Training is all about ironing out the "What if's .." in terms of principles rather than having a prepared kata for a thousand different circumstances. Skill in your art (and luck) is what allows you to survive a conflict, not being cross-trained in half a dozen different arts.

For myself, I proved this to my satisfaction when I used to spar with a chap who was mid-graded in seven different arts. When I was low grade, he could beat me handily simply by using a technique I'd never seen before. When I was black sash (kung fu), the reverse was true as, no matter what he pulled out of his mutli-kata grab-bag, I simply applied base principles in response and was never lost for a defence or a counter.
 

Hand Sword

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I would say that it is not detremental. In fact, it might be something that saves your life. Being stuck within a system might be a problem. Even in real life, technicians go extinct in the long run. It is those that can adapt that continue on. Training one extreme or the other (a grappler training striking, a striker-grappling) in your own style is ok and maybe be useful most of the time. But, if it is your life on the line and the other is an expert or very skilled in one of those areas, no one in your particular style can duplicate the skill and technical level of those people. Besides, even though you are cross training and add tech's, your still doing so from the view point and use of your style.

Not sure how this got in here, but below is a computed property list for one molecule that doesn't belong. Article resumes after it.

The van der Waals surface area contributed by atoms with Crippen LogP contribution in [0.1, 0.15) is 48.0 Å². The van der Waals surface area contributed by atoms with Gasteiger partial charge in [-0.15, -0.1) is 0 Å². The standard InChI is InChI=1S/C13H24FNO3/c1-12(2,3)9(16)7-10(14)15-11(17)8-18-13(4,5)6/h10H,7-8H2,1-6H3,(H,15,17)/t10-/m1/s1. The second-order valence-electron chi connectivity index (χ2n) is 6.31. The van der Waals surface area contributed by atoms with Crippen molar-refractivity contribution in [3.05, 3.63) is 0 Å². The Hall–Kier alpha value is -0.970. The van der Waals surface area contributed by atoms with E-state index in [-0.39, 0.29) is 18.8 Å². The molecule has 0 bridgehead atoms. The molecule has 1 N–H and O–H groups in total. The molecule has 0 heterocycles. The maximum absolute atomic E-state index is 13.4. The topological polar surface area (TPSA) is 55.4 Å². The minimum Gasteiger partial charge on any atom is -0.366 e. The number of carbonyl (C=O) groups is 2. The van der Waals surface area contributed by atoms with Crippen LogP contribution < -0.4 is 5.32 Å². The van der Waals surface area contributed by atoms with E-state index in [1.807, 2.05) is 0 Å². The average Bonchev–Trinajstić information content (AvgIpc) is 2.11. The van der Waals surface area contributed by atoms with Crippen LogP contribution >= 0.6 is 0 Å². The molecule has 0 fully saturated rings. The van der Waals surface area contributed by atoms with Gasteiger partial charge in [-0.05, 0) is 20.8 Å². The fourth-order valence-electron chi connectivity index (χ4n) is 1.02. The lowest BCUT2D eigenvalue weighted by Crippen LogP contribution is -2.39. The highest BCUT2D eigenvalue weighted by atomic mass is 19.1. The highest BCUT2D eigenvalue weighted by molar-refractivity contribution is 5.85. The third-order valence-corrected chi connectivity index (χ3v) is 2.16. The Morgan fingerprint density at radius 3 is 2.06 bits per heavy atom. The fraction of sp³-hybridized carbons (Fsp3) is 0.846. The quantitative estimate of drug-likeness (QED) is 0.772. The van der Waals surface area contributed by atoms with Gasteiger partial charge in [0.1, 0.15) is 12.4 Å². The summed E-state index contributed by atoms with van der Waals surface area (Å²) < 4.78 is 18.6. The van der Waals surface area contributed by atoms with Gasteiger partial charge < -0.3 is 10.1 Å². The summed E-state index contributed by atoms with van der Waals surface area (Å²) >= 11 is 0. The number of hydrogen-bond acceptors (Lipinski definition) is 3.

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Yoshiyahu

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At what point does the two styles become some merged that your no longer looking through the point of view of one style any more but you see them both equally as one style together?


When they become so merged that you no longer see the differences just the similarities. What then?


Do you think its possible to see training three or more styles as being detremental and causing you to loose your life?

For instance the movie the "The Five Deadly Venoms" There was a guy who learn all of their styles but he was not as strong as they were because he didn't specialize in one particular style. So on his own he couldn't fight one of them an win even though he had learn all their forms and drills? His master taught him all their Gung Fu. But they had only trained in one thing for longer period of time so their fighting in that one style was supeior to his combined style.